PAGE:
If you’re freezing your extremities off while skiing, you’re not wearing the right ski wear. If your clothing is soaking wet by the end of the day, you’re also not wearing the right ski wear. If your number one priority is looking cool on the slopes, you’re likely wearing the wrong ski wear too! If any of these apply to you, you should definitely give this guide a read. You should feel comfortable while you’re skiing so make sure you’re wearing the right gear to get the most out of your skiing holiday.
Functionality is king
When buying your ski wear, don’t pay too much attention to the aesthetics of the gear you’re selecting. You should be paying the most attention to the actual functionality of the garments. Look closely at the information on the labels and make sure to ask the staff what they would recommend. Take note of desirable features like a convenient pocket for your mobile phone or ski pass, or zippers that are easy to do up and open. A snow guard in ski jackets or trousers is also good to look for. These features may not seem important in the shop, but picture yourself on the slopes in an emergency, no pocket to stash your phone in…
Onions have layers, Skiers have layers…
The onion skin practice used by lovers of extreme mountain sports and arctic explorers is one that is very successfully applied to the sport of skiing.
You should have three layers of protective clothing consisting of thermal underwear, then an insulation layer (a warm fleece etc), and then finally, an outer waterproof layer (your ski jacket). The three layer technique ensures your body is prepared for the harsh cold while skiing. If the weather conditions improve, it’s always possible to carry a light rucksack or carrier so you can remove a layer. This way your clothing can change flexibly with the weather, and you always stay the perfect temperature.
Thermal Knickers are a Must
The first layer is the most important in keeping you warm and dry. You should avoid T-shirts and other garments made of 100% cotton and instead go for functional thermal underwear specifically crafted for snow sports. The synthetic fabrics and wool they are made of provide great thermal insulation and allow moisture to escape easily.
Don’t get Wet
The many layers that make up your ski gear each have their own benefit. The outerwear (your ski jacket and trousers) must be 100% waterproof, breathable, and windproof. The materials that are used to make this layer are continuously being updated as technology develops, so each ski season brings with it improved, better-adapted ski wear.
The Price is(n’t) Right
Expensive ski wear is not always the best. Price does not mean quality. You’ll find functional ski wear, sufficient for a one week holiday on the slopes in the lowliest of discount stores. However, you might find that your ski wear becomes ever so slightly less waterproof with washes. High-end brands offer more expensive, breathable ski garments made from higher quality materials, which are thus likely to last a tad longer than their budget counterparts. A good rule of thumb is to make sure your dedication to skiing is backed up by your wallet. Plan to ski every winter? Then it’s wiser to invest in the bigger brands.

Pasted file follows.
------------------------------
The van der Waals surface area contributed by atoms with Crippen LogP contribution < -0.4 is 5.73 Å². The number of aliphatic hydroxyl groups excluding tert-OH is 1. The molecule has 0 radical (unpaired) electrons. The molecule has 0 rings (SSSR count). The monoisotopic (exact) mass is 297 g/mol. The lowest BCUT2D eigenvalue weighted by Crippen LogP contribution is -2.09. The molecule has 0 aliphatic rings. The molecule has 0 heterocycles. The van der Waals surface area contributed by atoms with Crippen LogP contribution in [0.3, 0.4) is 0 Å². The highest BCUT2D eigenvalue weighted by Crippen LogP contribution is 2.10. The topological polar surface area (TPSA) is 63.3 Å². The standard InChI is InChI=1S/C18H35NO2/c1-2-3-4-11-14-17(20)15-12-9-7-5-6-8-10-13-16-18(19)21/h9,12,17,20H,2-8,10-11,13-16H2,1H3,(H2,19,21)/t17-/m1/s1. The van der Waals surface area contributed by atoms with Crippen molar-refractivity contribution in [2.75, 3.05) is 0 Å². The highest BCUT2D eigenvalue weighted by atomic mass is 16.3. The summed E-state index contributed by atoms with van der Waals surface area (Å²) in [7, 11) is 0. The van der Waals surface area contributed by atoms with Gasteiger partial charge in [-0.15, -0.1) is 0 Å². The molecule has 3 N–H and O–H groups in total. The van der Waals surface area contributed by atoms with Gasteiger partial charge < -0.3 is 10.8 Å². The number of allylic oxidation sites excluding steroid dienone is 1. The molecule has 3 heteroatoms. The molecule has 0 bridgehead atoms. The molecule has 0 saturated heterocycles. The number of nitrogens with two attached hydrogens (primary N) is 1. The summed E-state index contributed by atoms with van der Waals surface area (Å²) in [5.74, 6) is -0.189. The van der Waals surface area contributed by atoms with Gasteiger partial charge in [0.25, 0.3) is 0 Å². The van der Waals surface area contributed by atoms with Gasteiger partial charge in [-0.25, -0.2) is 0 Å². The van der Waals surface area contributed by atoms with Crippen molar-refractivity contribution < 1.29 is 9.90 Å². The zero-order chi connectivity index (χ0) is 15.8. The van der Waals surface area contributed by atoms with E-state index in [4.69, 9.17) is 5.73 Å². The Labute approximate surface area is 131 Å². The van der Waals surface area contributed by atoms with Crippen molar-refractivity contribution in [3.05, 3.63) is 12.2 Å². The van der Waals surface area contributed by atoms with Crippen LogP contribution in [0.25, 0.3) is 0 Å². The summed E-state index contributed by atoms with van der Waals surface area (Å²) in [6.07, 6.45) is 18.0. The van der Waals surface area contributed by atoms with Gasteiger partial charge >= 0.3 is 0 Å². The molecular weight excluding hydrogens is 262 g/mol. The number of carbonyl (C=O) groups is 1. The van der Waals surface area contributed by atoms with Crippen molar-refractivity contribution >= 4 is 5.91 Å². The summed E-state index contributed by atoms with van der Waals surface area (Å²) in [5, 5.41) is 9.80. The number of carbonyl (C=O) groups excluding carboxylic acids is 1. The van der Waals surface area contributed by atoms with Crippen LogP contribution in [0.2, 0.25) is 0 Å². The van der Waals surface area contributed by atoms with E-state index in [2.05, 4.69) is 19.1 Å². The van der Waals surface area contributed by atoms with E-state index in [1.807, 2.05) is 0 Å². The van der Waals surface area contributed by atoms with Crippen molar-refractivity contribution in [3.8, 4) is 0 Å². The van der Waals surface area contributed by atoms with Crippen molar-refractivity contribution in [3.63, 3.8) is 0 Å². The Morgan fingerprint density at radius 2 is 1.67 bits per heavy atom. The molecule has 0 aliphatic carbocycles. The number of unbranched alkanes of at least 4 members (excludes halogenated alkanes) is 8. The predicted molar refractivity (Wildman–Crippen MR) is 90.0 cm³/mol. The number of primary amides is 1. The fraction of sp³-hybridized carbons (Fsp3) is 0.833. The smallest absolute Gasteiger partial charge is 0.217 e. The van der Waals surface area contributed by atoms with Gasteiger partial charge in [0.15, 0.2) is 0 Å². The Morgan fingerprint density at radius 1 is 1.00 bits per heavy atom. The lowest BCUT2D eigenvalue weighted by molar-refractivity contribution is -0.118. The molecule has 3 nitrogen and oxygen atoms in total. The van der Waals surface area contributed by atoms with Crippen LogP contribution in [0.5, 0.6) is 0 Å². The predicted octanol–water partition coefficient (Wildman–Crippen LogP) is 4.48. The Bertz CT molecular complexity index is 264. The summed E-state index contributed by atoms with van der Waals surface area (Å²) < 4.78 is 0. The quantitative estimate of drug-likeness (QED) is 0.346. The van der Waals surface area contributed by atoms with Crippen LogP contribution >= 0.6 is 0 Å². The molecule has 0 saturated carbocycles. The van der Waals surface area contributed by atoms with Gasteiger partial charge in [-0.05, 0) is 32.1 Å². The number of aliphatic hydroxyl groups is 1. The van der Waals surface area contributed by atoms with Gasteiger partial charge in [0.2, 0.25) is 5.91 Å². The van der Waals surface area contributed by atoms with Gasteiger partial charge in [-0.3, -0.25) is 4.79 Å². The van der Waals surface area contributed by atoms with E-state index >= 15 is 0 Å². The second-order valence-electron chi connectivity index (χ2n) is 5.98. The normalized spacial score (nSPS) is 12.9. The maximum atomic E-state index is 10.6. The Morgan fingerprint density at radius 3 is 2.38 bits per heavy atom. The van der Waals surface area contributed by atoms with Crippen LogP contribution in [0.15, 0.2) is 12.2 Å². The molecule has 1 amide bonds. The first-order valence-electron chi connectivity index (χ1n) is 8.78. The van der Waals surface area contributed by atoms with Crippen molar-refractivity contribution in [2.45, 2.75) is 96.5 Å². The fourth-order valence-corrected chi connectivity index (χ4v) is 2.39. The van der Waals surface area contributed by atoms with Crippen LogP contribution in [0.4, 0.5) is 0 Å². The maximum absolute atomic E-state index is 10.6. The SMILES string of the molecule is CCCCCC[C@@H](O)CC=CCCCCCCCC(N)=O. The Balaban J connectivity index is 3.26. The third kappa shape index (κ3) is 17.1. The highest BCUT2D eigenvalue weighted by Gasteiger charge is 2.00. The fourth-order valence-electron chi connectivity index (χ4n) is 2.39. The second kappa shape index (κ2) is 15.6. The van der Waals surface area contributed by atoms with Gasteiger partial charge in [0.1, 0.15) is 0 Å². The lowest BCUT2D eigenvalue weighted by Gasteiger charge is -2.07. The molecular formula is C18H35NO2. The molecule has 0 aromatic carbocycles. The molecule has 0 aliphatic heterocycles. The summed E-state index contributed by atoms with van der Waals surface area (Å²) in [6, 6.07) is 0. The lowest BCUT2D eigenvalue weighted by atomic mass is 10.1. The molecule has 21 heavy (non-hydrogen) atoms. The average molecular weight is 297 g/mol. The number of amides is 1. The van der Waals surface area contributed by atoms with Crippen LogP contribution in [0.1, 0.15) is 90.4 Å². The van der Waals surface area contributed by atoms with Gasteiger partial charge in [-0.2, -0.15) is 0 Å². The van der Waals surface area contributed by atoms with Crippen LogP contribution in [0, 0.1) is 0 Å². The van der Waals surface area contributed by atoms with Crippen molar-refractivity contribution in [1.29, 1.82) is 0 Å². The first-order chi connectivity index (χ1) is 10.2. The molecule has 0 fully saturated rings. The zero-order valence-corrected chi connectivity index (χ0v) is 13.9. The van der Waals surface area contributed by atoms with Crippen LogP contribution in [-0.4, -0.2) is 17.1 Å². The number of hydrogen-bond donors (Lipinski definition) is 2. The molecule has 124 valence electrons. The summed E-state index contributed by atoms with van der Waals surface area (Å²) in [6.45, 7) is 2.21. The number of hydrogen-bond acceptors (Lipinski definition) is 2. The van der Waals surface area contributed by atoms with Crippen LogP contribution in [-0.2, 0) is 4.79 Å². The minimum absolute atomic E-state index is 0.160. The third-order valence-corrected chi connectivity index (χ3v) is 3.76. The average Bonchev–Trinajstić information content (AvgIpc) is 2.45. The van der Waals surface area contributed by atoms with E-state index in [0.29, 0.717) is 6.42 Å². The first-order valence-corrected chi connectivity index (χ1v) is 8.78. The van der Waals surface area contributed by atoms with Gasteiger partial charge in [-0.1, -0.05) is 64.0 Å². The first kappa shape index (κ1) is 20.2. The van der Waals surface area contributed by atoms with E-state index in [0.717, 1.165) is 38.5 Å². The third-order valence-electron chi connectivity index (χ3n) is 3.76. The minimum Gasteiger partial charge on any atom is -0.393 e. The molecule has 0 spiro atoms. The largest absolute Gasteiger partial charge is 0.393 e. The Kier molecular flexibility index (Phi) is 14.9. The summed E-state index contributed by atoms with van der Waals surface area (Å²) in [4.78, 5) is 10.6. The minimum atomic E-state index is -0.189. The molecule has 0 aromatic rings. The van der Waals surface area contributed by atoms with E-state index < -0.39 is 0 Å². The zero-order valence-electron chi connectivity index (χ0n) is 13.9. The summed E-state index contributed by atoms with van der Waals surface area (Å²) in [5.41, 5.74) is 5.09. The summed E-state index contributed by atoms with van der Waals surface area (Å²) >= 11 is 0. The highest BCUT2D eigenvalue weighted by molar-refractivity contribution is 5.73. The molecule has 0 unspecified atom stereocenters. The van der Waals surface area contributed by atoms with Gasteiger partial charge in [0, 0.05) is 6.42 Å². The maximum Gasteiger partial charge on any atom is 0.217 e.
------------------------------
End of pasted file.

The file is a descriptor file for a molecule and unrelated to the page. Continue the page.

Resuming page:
Got to be Free
Whilst skiing, you are continuously moving. It is therefore important your ski wear lets you do this without restriction. When you’re in the changing rooms, close your eyes and imagine you’re sailing down the slopes. Nice, right? You can feel the cool breeze in your face, you bend your knees to take a jump and…What’s this? Your trousers have ripped? How embarrassing. It’s well worth practising a few of your best ski moves while trying on ski wear to ensure they’re not going to be constraining you in any way. After all, it’ll only be you that knows you jumped around like an idiot in the changing rooms, but it’ll be everyone that sees the massive hole over your backside on the slopes.
Ski wear trends are just as ever-changing and varied as fashion trends. Many styles have come and gone, including the one-piece adult ski suit that haunted the 1970’s, (thankfully). If you’re looking to be the trendiest snow bunny on the slope, bright, colourful ski jackets and trousers are very in at the moment, and dull colours like brown and grey are currently out of the question.
Feet, Hands, & Head
Your ski socks should fit your feet well, not be too thick, and be made of specially adapted materials to prevent sweating. Your ski gloves must be 100% waterproof and be able to keep your hands warm too – this is particular important for snowboarders as they spend a lot of time with their hands buried in the snow, (or the avid snowman builder, of course). Thin inner gloves can also be worn if you suffer from cold hand syndrome. The most important piece of ski wear is of course your helmet to protect your head from injury, this should be both well-fitted and well-ventilated.
To Buy or To Borrow, That is the Question.
The reality is that a comprehensive ski wear set with all the aforementioned elements can work out to be very expensive, that’s on top of the price of the ski holiday – which doesn’t tend to be cheap. It can be a good idea to either borrow ski wear or buy discounted or second hand and work up to a complete set of your own.
Getting Your Money’s Worth
Get the most out of your ski wear by wearing it, not just during your ski holidays, but during the winter back at home too. If you opt for more neutral colours, a ski jacket makes a great companion for a winter walk. Ski socks make fantastic, cosy house socks for winter nights, and thermal underwear is a marvel that can be worn for a variety of activities in cold weather.